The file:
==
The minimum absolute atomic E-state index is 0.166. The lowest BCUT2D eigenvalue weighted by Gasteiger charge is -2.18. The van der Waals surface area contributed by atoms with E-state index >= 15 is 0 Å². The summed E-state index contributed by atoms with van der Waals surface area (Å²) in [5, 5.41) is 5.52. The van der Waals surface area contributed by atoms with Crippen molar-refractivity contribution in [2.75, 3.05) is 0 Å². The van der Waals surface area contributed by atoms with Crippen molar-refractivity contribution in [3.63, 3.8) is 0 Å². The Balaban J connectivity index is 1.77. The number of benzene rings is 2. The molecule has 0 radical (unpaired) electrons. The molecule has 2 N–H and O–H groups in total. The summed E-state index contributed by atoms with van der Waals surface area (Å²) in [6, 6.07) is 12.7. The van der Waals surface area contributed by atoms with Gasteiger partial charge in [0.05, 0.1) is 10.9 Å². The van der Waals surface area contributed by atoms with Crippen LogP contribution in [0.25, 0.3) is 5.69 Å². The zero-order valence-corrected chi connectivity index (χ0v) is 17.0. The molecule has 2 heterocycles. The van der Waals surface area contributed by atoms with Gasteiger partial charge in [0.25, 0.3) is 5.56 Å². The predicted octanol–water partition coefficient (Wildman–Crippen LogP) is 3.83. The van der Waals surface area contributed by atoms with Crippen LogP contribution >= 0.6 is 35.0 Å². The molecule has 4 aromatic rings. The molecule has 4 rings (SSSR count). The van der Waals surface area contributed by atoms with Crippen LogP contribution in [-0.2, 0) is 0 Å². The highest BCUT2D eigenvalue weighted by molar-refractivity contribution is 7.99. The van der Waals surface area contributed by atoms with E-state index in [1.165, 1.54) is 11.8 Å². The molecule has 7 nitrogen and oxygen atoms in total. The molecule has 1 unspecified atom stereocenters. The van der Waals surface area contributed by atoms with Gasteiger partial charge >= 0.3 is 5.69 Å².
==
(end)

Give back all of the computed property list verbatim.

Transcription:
The minimum absolute atomic E-state index is 0.166. The lowest BCUT2D eigenvalue weighted by Gasteiger charge is -2.18. The van der Waals surface area contributed by atoms with E-state index >= 15 is 0 Å². The summed E-state index contributed by atoms with van der Waals surface area (Å²) in [5, 5.41) is 5.52. The van der Waals surface area contributed by atoms with Crippen molar-refractivity contribution in [2.75, 3.05) is 0 Å². The van der Waals surface area contributed by atoms with Crippen molar-refractivity contribution in [3.63, 3.8) is 0 Å². The Balaban J connectivity index is 1.77. The number of benzene rings is 2. The molecule has 0 radical (unpaired) electrons. The molecule has 2 N–H and O–H groups in total. The summed E-state index contributed by atoms with van der Waals surface area (Å²) in [6, 6.07) is 12.7. The van der Waals surface area contributed by atoms with Gasteiger partial charge in [0.05, 0.1) is 10.9 Å². The van der Waals surface area contributed by atoms with Crippen LogP contribution in [0.25, 0.3) is 5.69 Å². The zero-order valence-corrected chi connectivity index (χ0v) is 17.0. The molecule has 2 heterocycles. The van der Waals surface area contributed by atoms with Gasteiger partial charge in [0.25, 0.3) is 5.56 Å². The predicted octanol–water partition coefficient (Wildman–Crippen LogP) is 3.83. The van der Waals surface area contributed by atoms with Crippen LogP contribution >= 0.6 is 35.0 Å². The molecule has 4 aromatic rings. The molecule has 4 rings (SSSR count). The van der Waals surface area contributed by atoms with Crippen LogP contribution in [-0.2, 0) is 0 Å². The highest BCUT2D eigenvalue weighted by molar-refractivity contribution is 7.99. The van der Waals surface area contributed by atoms with E-state index in [1.165, 1.54) is 11.8 Å². The molecule has 7 nitrogen and oxygen atoms in total. The molecule has 1 unspecified atom stereocenters. The van der Waals surface area contributed by atoms with Gasteiger partial charge >= 0.3 is 5.69 Å².